Neon Blue (suspense) and This Shoal of Space (SF) by John Argo were the first two e-books ever published online for download, in the history of the world, 1996-7 in innovative weekly serial chapters. More info at the museum pages. If you enjoy this free read, which is offered in the spirit of the Golden Age of the World Wide Web, please consider buying a print or e-book edition as a way of thanking the author. A fine E-book is typically priced at the cost of a latte, yet offers many more hours of enjoyment than a cup of coffee. Thank you (John Argo).
Chapter 7. Hamilton, Connecticut
Blue found the temptation to drive the MG too great. The rag top rattled pleasurably as the car burred along I-95 going east toward Hamilton. The white church on the town green was within earshot of the ocean's mournful horns. Sere, leafless, millions of trees slept through winter.
Detective Eddie Stosik was a little guy and a smoker. He was freckled, thirty, with a Jimmie Olson boyishness and red hair. They met outside a diner overlooking the Old Boston Post Road on one side and Long Island Sound on the other. He pointed with his overcoat pocket. "That's a nice car, Miss Humboldt."
"Nice car, Blue. I heard the Federal Government was going to furnish you a car, but I had no idea" He opened the door for her. She read the wry in his tone and laughed. "You know they don't provide sport scars."
Coffee arrived at their table. Eddie's index and middle fingers were orange with cigarette detritus. He had dirty fingernails and slurped his coffee. He had marvelous hazel eyes and was full of jokes. Of course he was married with three kids.
He shuttled his Marlboros on the table from one hand to the other. "I'll show you to your apartment later on."
"That'll be nice," she said.
"I checked it out for you. You've got quiet neighbors, mostly, sorta. Coupla college families. They play seem to play hard rock at one in the morning sometimes though."
"I'll manage," Blue said. "My apartment in Manhattan is over a subway and under where the jets fly. Not to mention the trash that sails down from the twentieth floor to the dumpster."
"Manhattan," Eddie said.
"It's pretty lively."
"Yeah, well here, this place will bore you."
"Depends." She leaned forward. "You busted Guzman but he's dead and our leads are gone. Is there a next straw to grasp?"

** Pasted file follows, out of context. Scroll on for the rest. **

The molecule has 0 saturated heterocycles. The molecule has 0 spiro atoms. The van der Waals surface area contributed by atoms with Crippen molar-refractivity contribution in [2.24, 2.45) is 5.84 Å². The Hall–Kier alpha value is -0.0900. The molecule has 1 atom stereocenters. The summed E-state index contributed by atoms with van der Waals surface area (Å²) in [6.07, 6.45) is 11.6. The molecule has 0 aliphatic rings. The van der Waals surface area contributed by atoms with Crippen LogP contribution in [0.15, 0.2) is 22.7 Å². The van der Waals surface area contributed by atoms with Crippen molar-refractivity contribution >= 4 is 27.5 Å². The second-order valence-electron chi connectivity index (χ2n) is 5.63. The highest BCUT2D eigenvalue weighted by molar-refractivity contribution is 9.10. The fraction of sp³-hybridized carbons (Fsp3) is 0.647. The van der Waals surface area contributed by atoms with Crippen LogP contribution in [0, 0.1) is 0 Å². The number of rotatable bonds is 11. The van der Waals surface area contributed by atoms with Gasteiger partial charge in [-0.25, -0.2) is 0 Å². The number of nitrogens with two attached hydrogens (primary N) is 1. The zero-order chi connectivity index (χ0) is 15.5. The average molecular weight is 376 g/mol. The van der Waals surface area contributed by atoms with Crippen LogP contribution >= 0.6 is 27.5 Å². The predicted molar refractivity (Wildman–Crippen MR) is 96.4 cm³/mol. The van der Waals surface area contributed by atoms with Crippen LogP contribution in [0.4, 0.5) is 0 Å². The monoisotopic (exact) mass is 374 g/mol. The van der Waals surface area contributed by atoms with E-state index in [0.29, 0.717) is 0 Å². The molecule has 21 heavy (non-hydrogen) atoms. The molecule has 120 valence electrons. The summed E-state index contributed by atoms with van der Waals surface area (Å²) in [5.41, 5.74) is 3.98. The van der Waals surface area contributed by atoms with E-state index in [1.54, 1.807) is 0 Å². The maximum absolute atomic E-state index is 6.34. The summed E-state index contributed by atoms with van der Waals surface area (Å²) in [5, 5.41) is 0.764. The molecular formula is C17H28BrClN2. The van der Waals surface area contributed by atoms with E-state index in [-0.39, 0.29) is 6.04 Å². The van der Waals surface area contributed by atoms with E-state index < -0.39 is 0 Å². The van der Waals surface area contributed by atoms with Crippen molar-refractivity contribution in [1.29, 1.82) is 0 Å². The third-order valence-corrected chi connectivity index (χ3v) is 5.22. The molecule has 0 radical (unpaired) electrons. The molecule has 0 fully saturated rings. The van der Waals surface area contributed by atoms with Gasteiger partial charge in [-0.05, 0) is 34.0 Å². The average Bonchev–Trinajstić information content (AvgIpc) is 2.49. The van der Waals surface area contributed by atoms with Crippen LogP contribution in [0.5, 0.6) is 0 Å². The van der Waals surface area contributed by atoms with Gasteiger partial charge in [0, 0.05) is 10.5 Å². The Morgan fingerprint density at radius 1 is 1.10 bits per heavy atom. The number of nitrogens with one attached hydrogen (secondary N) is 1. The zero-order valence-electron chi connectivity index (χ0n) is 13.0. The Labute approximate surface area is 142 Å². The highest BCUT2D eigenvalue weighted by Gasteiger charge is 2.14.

Eddie shrugged. He had a smug mouth. "I don't know what the next straw is. Let me tell you about my job. I was a patrolman in New Haven. Quit and came here to be a detective. Do you know what I detect? Building code violations. No shit. This is a small department and I do all sorts of stuff. In between building code violations, truancy, welfare complaints, once every decade a murder
This Guzman thing was a fluke. I don't expect to see another one like it in my lifetime. What I'm trying to say is, cool it. We're just small town cops here. That's the way I like it. Quiet. I have a chance here to reach my retirement date in one piece. Do you ever think about that?"
"You have a point there," Blue said. "Well, Eddie, this coffee is real nice and you're real nice. But I just saw two people murdered in cold blood, one of them a pretty nice guy. So you'll pardon me if I don't cool it too much."
Eddie made a face. "Blue, all I'm saying is, get used to the pace here. It's slow. Like a glacier. An inch a year."
She put her hands over his. "Eddie, I read the police reports. You went in there with guns blazing. Now that's not a guy who wants to ride things out."
He shrugged lightly. "Well, something came over me."
"Well, something could come over you again, couldn't it?"
He laughed. "Things are going to be interesting with you around. When we finish our coffees, let's take a ride."
She liked Eddie. There was something warm and straight about him. Playful. He drove her through the snow-dusted streets. To the edge of town. Even here, in this postcard tourist town on the Old Boston Post Road, were poor areas. He pointed to a burned-out house on a dead-end street, enough left to suggest a typical New England house with gray shingles and a wooden porch. "What do you see, Blue?"
"It's depressing." Singed, burned. Broken glass, twisted plumbing, a basement filled with snow. "Maybe some family lived there for generations. And then"
"The people sold, moved, whatever, the place was on the market, and Our Friends moved in. Look around the neighborhood." She saw broken toy wagons on frosty lawns. Rusty cars on bricks.
"Toy wagons," he mused over a cigarette. "Children. I have three. Somehow, children live here, and there was a crack house in the middle of their neighborhood. The house was up for sale, empty, and those bastards moved in. Like catching a cold. They appear from nowhere. We staked the place out. You could see, night after night, a path worn to the side window. That's where they were taking the money and handing the dope out. And there were children playing on the lawns. Doesn't that make your skin crawl? Could be your own kids someday. Place like that appears. No warning, no nothing, the ghouls start showing up at night. They go in there, buy some, buy quick sex too, a real AIDS factory. I got pissed when I saw the toy wagons." He sucked on his cigarette, then tossed it sizzling into the snow. "Guzman made the mistake of being in the neighborhood same time as me."
She nodded. "Reminds me of the neighborhood I grew up in. Same lawns, same wagons, same everything."
"That why you joined DEA?"
"I just wanted to do something a little different. I wasn't ready for toy wagons." I was, she thought, Mike wasn't. Now?
Eddie made a wry mouth. "With three kids, I've got wagons on my lawn, hey."
"Nothing wrong with wagons if they're on the right lawn."
"You haven't found the right lawn yet, huh?"
"I had a wagon but he rolled away. Come on, take me to the police station. Let me see the files on the case."
"Okay, but you won't like what you'll see."
Copyright © 1996 by John Argo, Clocktower Books. All Rights Reserved.